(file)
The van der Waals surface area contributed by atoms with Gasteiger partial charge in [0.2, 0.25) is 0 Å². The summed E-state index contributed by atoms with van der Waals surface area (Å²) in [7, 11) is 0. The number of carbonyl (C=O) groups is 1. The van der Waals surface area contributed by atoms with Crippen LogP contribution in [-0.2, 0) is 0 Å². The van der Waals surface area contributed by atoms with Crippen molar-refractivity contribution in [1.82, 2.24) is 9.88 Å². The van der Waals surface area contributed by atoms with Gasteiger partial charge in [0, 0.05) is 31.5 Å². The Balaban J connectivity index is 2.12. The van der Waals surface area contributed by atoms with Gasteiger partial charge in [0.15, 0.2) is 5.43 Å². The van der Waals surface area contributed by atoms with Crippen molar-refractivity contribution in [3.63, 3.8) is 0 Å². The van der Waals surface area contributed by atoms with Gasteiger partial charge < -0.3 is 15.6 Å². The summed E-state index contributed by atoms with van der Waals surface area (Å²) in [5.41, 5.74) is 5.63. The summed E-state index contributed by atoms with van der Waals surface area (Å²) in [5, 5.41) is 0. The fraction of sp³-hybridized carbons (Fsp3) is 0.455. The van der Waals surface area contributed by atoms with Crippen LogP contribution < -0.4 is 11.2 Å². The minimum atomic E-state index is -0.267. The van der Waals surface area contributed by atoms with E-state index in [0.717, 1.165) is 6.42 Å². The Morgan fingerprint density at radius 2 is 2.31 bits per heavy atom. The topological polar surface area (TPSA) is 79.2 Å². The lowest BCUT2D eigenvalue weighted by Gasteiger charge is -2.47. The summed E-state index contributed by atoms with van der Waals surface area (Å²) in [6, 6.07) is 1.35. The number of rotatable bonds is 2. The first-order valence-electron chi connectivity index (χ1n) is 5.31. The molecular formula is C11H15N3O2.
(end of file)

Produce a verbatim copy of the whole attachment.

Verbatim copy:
The van der Waals surface area contributed by atoms with Gasteiger partial charge in [0.2, 0.25) is 0 Å². The summed E-state index contributed by atoms with van der Waals surface area (Å²) in [7, 11) is 0. The number of carbonyl (C=O) groups is 1. The van der Waals surface area contributed by atoms with Crippen LogP contribution in [-0.2, 0) is 0 Å². The van der Waals surface area contributed by atoms with Crippen molar-refractivity contribution in [1.82, 2.24) is 9.88 Å². The van der Waals surface area contributed by atoms with Gasteiger partial charge in [0, 0.05) is 31.5 Å². The Balaban J connectivity index is 2.12. The van der Waals surface area contributed by atoms with Gasteiger partial charge in [0.15, 0.2) is 5.43 Å². The van der Waals surface area contributed by atoms with Crippen molar-refractivity contribution in [3.63, 3.8) is 0 Å². The van der Waals surface area contributed by atoms with Gasteiger partial charge < -0.3 is 15.6 Å². The summed E-state index contributed by atoms with van der Waals surface area (Å²) in [5.41, 5.74) is 5.63. The summed E-state index contributed by atoms with van der Waals surface area (Å²) in [5, 5.41) is 0. The fraction of sp³-hybridized carbons (Fsp3) is 0.455. The van der Waals surface area contributed by atoms with Crippen LogP contribution < -0.4 is 11.2 Å². The minimum atomic E-state index is -0.267. The van der Waals surface area contributed by atoms with E-state index in [0.717, 1.165) is 6.42 Å². The Morgan fingerprint density at radius 2 is 2.31 bits per heavy atom. The topological polar surface area (TPSA) is 79.2 Å². The lowest BCUT2D eigenvalue weighted by Gasteiger charge is -2.47. The summed E-state index contributed by atoms with van der Waals surface area (Å²) in [6, 6.07) is 1.35. The number of rotatable bonds is 2. The first-order valence-electron chi connectivity index (χ1n) is 5.31. The molecular formula is C11H15N3O2.